by Abid Aslam

Washington,25 Feb 2000 (IPS) -- US officials find themselves in a political tight spot after a World Trade Organisation (WTO) body rejected their appeal of a ruling against tax breaks for US-based multinational corporations.

At issue was the US government's Foreign Sales Corporation (FSC) programme, set up in 1984 to enable U.S. software, chemicals, machinery and agribusiness firms to cut taxes on their export earnings by opening offshore subsidiaries. Most of these were established in such tax havens as the US Virgin Islands, Barbados, and Guam.

US officials argued that the scheme was necessary to counteract rebates enjoyed by European firms selling products outside the EU, but European trade officials in September persuaded a WTO dispute settlement panel that the US tax breaks were tantamount to illegal export subsidies.

"Of course we think that WTO members should be free to decide their own tax systems," EU Trade Commissioner Pascal Lamy said in a statement welcoming Thursday's appeal outcome. "But each member must do so fairly and in line with the rules."

However, said US Trade Representative Charlene Barshefsky, "our view remains that the FSC is completely consistent with US-WTO obligations. We respect our WTO obligations and will seek a solution that ensures that US firms and workers are not at a competitive disadvantage with their European counterparts."

US Treasury Secretary Lawrence Summers was quoted as saying that the administration of President Bill Clinton was "clear in our commitment to finding a way to maintain the important incentives for US exports that have been provided in the past. I'm sure we'll find a way to do that."

The officials' comments reflected a need to appear to be standing their ground at a time when political support for the WTO is ebbing here - but also to leave open the possibility of negotiating a final settlement rather than risk running battles, according to commentators.

The FSC dispute was the largest handled by the WTO. Under the trade body's rules, the United States has until Oct. 1 to eliminate the tax break. Officials here might be able to put that off for a few months but the United States ultimately would become vulnerable to retaliation by the EU - in the form of higher tariffs, for example.

Yet, no politician here would welcome the prospect of having to change the U.S. tax code. This was so particularly during an election year because the scheme's main beneficiaries included such political heavy-weights as software titan Microsoft Corp., aircraft leader Boeing Corp., and automotive giant General Motors.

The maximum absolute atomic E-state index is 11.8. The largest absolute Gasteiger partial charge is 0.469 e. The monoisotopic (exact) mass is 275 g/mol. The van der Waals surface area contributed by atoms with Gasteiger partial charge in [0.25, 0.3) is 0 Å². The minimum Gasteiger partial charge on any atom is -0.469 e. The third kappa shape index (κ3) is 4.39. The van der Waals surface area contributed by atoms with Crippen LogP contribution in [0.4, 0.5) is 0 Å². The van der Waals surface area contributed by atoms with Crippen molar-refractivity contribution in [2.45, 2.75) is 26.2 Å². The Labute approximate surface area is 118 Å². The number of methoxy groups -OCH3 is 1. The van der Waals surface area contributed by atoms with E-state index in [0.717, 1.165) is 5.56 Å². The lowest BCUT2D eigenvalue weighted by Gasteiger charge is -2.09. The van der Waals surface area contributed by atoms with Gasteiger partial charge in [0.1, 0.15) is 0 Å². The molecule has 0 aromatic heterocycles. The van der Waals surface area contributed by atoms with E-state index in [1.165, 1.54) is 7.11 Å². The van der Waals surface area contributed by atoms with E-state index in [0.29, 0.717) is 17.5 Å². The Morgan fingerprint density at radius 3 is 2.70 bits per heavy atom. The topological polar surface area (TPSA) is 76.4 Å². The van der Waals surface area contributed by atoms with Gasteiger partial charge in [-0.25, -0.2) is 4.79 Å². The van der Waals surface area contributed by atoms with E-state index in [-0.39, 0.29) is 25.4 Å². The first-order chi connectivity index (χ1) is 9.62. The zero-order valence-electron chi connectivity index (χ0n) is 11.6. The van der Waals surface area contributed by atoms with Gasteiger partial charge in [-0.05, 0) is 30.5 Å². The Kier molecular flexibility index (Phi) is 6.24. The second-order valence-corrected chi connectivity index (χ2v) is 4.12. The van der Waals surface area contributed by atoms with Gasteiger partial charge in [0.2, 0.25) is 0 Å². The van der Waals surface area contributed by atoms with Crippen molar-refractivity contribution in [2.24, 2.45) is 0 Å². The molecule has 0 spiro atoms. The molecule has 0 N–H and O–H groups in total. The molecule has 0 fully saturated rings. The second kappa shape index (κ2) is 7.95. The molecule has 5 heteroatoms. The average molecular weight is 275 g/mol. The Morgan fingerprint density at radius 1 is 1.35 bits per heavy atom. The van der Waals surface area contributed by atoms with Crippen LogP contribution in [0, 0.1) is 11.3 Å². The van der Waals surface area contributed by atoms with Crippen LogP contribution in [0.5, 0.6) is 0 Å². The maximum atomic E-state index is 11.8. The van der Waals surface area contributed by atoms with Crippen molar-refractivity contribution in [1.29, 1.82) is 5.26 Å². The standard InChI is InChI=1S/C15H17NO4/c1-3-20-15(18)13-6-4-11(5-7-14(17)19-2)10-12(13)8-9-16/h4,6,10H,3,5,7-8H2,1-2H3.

FSC tax breaks for these companies over the next five years could be worth some 15 billion dollars, according to Congressional estimates.

Congressional leaders wrote to the Clinton administration recently to urge a quick, negotiated settlement. This would be better than an all-out trade war and would reduce the chances of trade activists targeting the FSC programme as "corporate welfare," or the use of public money to subsidise private firms' operations.

"We are concerned that if this matter is not resolved bilaterally...this is likely to lead to a highly charged tax and trade environment that we are sure all parties would like to avoid," the lawmakers said.

Other options before the United States include a WTO counter-complaint against similar EU tax breaks. It might not come to that, however.

Rather, according to diplomats and trade analysts here, the FSC programme could be used as a bargaining chip in other disputes between the United States and the Europeans.

These include US demands that the EU:

* open its markets to Central and Latin American bananas - many grown by subsidiaries of US companies - and drop preferential treatment for harvests from former European colonies in Africa and the Caribbean;

* open its gates to hormone-treated US beef;

* loosen data privacy laws seen by US Internet firms as an impediment to E-commerce; and

* abandon or amend proposed noise pollution rules that would make it harder for US air carriers to service European airports.

Whatever the ultimate outcome, the FSC matter was "a huge case that will irritate a good many companies and Congressmen," said Gary Hufbauer, trade economist at the Institute for International Economics, a Washington-based think tank. (SUNS4615)